Youtuber, Film lover, Musician
FYI, stars don't really mean much.
Take everything with a grain of salt.
Don't get me wrong. There are some great acting and some great sequences that are very well shot. But they don't matter when the film as a whole is a giant mess, do they.
Script aside, the thing that stops this film from resonating to audiences abroad (which for the most part, Train to Busan manages to do) is ironically the lack of Korean-ness, filled instead by 'Western' style and cliché. And can we talk about the lens flare? Actually, let's not.
Park Chan-wook films are like visual poetry.
Taking his film apart is (usually) pointless, as it's the summation of all their parts that turns his films into magic. It's like how Wong Kar-wai's nostalgic style can never be copied - it's not about just using his step printing technique, but about where, how, and why he's using it in combination with everything else that's on screen.
In that sense, Decision to Leave is also about experiencing an emotion, and less about watching, hearing, or reading a story.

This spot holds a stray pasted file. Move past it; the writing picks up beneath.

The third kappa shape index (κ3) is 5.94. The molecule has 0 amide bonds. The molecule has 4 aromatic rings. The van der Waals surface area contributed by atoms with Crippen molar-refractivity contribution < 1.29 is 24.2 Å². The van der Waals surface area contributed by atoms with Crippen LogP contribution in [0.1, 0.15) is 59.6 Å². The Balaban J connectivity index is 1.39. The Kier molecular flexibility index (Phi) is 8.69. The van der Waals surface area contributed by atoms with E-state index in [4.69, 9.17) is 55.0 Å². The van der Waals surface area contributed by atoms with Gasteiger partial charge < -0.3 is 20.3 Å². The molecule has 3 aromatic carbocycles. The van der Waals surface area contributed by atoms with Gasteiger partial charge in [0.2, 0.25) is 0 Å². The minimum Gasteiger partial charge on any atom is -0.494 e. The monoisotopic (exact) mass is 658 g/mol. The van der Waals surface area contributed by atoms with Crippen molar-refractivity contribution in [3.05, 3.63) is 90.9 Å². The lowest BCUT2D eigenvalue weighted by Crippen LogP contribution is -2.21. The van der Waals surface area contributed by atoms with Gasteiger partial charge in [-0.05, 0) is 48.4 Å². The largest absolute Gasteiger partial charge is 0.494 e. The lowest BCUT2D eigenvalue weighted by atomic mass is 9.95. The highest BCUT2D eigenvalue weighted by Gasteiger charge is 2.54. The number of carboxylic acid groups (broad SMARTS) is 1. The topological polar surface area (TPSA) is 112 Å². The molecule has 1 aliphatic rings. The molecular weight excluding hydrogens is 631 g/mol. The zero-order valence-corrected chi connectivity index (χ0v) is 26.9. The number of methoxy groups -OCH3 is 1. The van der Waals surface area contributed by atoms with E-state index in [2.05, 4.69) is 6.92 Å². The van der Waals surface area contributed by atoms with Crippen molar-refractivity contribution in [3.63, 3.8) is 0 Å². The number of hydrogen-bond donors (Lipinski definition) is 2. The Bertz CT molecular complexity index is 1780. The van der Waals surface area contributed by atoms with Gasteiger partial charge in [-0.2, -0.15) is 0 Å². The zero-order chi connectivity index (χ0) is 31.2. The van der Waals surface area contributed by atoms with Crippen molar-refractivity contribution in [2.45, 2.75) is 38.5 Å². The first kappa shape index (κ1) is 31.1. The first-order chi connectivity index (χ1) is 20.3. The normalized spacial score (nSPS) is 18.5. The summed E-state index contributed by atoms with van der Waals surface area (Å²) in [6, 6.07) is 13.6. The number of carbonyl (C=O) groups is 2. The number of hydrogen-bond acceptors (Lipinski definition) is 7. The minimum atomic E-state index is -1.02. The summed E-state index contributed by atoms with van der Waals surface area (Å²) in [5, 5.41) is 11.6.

It's a big bang.
Individually, and on paper, there are things that just shouldn't work. Things that shouldn't amaze, or impress. Things that should distract, take away, diminish, and destroy. Conventions and studies aside, there are things that I just cannot see would add to the film in a positive way.
But somehow, they come together, out of hand of anyone involved, and become its own thing.
Like a big bang, it just...explodes, and forever changes.
Darn it this film…
Good films are exciting to watch in theaters and slowly dissipate over time in a respectful manner. Great films are the same, except they get better once you step out of the theater.
I'm biased as a long time Batman fan, but I'm almost certain it's a 'great' film irrespective of my stance on this franchise, because it's already a better 'film' a few hours after stepping out of the theater. And I sense that it'll only get better with…